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April 2009
Ogden Botanical Garden changes workshop to help new gardeners
by Jerry Goodspeed, Ogden Botanical Gardens

I love the spring! The only problem I have with this time of the year is about the time you think the weather has turned and warmer days are here, it snows and freezes your enthusiasm.  But fortunately, this is the intermountain area, which means eventually spring will stay and summer is not far behind. 

As with nature changing, we also must sometimes make changes that
we think are beneficial and helpful when needed. With this in mind, we are going to do a little changing with our workshops (it is still spring after all). We have received requests to help people who are new to gardening and determined to have a successful and productive vegetable gardens of their own. So we are going to change our trough class and turn it into a raised bed and organic gardening class. This class, "Stretch Your Food Dollar: Grow Vegetables in Raised Beds" will be held on April 2 from 6:30 to 8:30 p.m. at the Ogden Botanical Gardens, and April 9 from 6:30 to 8:30 p.m. at the Utah Botanical Center; to reserve a spot, call 801-399-8201.
               
We will be offering hands on instruction on how to construct a raised bed, improve the soil, fertilize, control weeds, and will also give some organic options for controlling insects and other pests. We will also be giving all who attend a small starter kit, including some seeds, transplants, and fertilizer, plus some plans to help build their own raised beds. 
               
We appreciate your support as we fulfill our directive to improve the quality of life and help educate those who seek further knowledge and education.



Feature Article:
"Raise" your gardening sites

by JayDee Gunnell

 Many Utah soils are typically low in organic matter, have a high clay content and often "cultivate" feelings of frustration in backyard gardeners. Raised bed gardening is one way to take the toil out of your soil. Because most vegetables perform well with only 6-8" of rooting depth, extravagant raised beds are not always necessary. In fact, one of the simplest ways to create raised beds can be done by tilling 2-3" of well-composted organic matter into the existing soil. Excavated walkways are then created by shoveling the amended soil into windrows about 8-10" high and 24-36" wide. More permanent structures are also popular and can also be easily constructed using an array of materials. These beds are typically 3-4' wide and vary in length.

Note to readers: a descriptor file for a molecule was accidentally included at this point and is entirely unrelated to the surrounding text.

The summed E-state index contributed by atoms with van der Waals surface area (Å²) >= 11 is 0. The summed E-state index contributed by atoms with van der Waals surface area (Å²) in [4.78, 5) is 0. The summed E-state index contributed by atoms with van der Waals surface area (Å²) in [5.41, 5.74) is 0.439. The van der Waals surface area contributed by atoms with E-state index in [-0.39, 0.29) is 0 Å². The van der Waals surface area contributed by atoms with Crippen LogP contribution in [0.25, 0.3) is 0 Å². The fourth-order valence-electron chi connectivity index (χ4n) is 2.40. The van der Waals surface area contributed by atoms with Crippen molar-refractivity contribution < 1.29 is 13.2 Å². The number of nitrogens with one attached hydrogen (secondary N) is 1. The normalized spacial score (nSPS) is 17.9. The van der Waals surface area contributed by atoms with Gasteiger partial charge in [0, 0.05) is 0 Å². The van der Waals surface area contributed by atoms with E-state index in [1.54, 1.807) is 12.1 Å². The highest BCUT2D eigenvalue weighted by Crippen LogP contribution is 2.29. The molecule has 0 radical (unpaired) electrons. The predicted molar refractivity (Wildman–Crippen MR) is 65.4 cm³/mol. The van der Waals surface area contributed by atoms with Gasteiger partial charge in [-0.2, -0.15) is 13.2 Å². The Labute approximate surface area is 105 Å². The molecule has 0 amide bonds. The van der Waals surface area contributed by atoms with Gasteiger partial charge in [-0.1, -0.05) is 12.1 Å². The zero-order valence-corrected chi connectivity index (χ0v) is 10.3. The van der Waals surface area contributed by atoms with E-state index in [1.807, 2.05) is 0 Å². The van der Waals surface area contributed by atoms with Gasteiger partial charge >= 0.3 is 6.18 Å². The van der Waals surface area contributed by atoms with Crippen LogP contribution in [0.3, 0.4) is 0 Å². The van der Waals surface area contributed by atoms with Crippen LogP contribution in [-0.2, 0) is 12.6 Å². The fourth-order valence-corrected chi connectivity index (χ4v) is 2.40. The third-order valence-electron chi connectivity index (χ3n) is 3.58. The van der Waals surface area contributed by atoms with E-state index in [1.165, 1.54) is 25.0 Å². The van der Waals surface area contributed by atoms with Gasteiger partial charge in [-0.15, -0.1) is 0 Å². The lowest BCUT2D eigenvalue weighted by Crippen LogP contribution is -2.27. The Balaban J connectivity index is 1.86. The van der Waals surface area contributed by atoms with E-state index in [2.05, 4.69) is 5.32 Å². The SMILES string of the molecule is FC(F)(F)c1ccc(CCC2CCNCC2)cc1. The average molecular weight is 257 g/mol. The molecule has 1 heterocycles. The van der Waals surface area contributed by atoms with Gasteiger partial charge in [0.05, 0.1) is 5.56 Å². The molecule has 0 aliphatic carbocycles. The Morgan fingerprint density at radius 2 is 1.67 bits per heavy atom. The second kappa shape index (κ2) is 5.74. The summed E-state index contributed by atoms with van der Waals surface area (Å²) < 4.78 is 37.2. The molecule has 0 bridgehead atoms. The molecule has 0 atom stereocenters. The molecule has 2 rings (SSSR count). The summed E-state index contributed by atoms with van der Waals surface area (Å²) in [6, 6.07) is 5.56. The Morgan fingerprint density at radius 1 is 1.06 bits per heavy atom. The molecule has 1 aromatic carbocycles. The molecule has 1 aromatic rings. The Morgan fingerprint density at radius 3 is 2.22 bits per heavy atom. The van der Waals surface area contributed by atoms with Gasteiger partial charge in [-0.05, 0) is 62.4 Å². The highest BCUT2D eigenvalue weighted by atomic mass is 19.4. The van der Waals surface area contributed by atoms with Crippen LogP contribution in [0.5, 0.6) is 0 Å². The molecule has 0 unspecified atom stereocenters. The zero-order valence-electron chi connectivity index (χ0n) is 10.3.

Materials such as redwood or cedar contain natural preservatives. Other construction options include: cement blocks, vinyl, Trex®, railroad ties, and pressure-treated lumber.  Railroad ties are treated with creosote, and if being used for raised beds, should be older and have no visible oozing. Pressure-treated lumber is infused with compounds (usually copper-based) to help preserve the wood from insect damage and decay. For gardeners sensitive about plants coming in contact with these compounds, a layer of plastic may be used to line the inside (sides) of the wood to prevent roots contacting the wood directly.